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Audiobook Review: Sun of Suns by Karl Schroeder

Genre: Hard SF, Space Opera, Adventure
Hardcover: 320 pages
Publisher: Tor Books
Publication Date: October 3, 2006
ISBN-10: 0765315432
ISBN-13: 978-0765315434
Author Website: Karl Schroeder

Karl Schroeder’s Sun of Suns is an interesting mashup of fiction. It borrows bits and pieces from the great stories by C. S. Forester and Patrick O’Brian, the hard science of Vernor Vinge, and the adventure of an E. E. “Doc” Smith or Robert Louis Stevenson novel.

The book is set in a future, where a group of humans dwell in a fullerene world three thousand kilometers in diameter. Due to the nature of the world in which they live, with its low gravity and scarce resources, people are forced to build their own fusion “suns” and live in towns roped together that reminds the reader of the seaside village that Jim Hawkins left from in Treasure Island. The primary character of the story is Hayden Griffin is a Jim Hawkins type character, resourceful and brave, but with an embittered edge brought on by seeing the death of his mother as she tried to build a “sun” for their conquered nation of Aerie. Vowing revenge, Griffin sets off to take the life of the man he holds responsible, only to find that the world is bigger, and in more trouble, than his petty revenge would let him see. He and others step to the fore to save themselves and their world.

This novel is supremely exciting. Schroeder has mixed together any different elements from various science fiction subgenres to create a truly unique setting. Though these people are technologically advanced enough to build fusion suns, they still live in towns that are reminiscent of 17th century England, and fly about on wooden airships (more like submarines) powered by kerosene. The world lacks much gravity, so the way objects in battles and onboard ships is more like what might be found in a grand space opera. Schroeder’s science seems to be sound, and he is always careful never to forget the tricky physics of the world he has created.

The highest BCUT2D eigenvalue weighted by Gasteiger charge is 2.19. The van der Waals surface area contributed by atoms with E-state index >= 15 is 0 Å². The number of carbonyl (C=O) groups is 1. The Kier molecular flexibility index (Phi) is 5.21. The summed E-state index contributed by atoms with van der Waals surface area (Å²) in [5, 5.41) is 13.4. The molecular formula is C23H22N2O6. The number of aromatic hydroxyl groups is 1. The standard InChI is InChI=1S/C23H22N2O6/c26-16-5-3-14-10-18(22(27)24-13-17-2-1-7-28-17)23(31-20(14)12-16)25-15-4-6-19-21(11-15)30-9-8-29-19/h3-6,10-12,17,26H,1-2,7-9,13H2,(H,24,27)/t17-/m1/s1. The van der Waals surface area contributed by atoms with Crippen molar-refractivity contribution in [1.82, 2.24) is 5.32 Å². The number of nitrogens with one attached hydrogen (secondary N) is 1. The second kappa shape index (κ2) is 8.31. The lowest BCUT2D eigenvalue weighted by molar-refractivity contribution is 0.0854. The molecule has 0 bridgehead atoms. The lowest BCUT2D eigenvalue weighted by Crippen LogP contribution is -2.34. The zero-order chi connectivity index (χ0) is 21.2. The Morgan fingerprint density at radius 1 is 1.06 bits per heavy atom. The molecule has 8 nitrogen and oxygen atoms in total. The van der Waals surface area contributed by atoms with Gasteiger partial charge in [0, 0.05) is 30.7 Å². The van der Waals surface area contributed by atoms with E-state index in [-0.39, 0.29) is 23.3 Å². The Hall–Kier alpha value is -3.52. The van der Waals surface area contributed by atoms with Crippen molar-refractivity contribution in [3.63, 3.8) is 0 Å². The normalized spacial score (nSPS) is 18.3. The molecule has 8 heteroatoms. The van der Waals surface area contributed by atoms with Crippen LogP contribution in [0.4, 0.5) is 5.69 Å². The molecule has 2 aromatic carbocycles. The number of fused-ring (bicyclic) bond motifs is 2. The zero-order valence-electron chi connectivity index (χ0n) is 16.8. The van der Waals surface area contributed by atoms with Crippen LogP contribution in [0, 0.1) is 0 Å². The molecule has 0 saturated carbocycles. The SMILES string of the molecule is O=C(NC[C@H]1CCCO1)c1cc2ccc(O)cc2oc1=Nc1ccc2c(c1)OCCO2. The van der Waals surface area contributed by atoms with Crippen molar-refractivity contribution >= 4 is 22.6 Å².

His characters are compelling as well. Though the story seems like it might be a coming-of-age novel or a revenge story, what it ends up being is more of a multi-cast movie, in which no character plays more of a part than others, and each is equally well-rounded. Hayden Griffin drives the plot for the most part, but we are also given two other perspectives, that of Admiral Chaison Fanning of Slipstream, the target of Hayden’s wrath, and his Fanning’s wife, the beautiful but scarred Venera, whose ambition knows no bounds. All of these characters become locked in a war that will change the fate of all three.

Though the setting and characterization are great, I did have some troubles with the plotting. Though the story is full of swashbuckling adventure that includes pirates and travel through parts of the world of Virga Odysseus would have avoided, it was not always clear on why some of the actions were taken, and in the latter half the novel, the whole Candesce (the primary sun of Virga) and the role of Artificial Nature (a force from outside Virga) in the story. This is primarily due to the book being read as an audiobook, where the single narrator, while using several voices, often dropped the ends of lines, or made it difficult to understand which character was actually speaking.

All in all, this is a fabulous novel, one which is better read – due to its complexity – than heard. Karl Schroeder did not limit himself to genre, and in doing so broke many of the “rules” while still telling a solid science fiction tale. Sun of Suns , with its tale of swashbucklers, ice-bergs, military society, warring nations, and limited-gee swordfights is one of the most creative, unique, and well-told stories currently in print.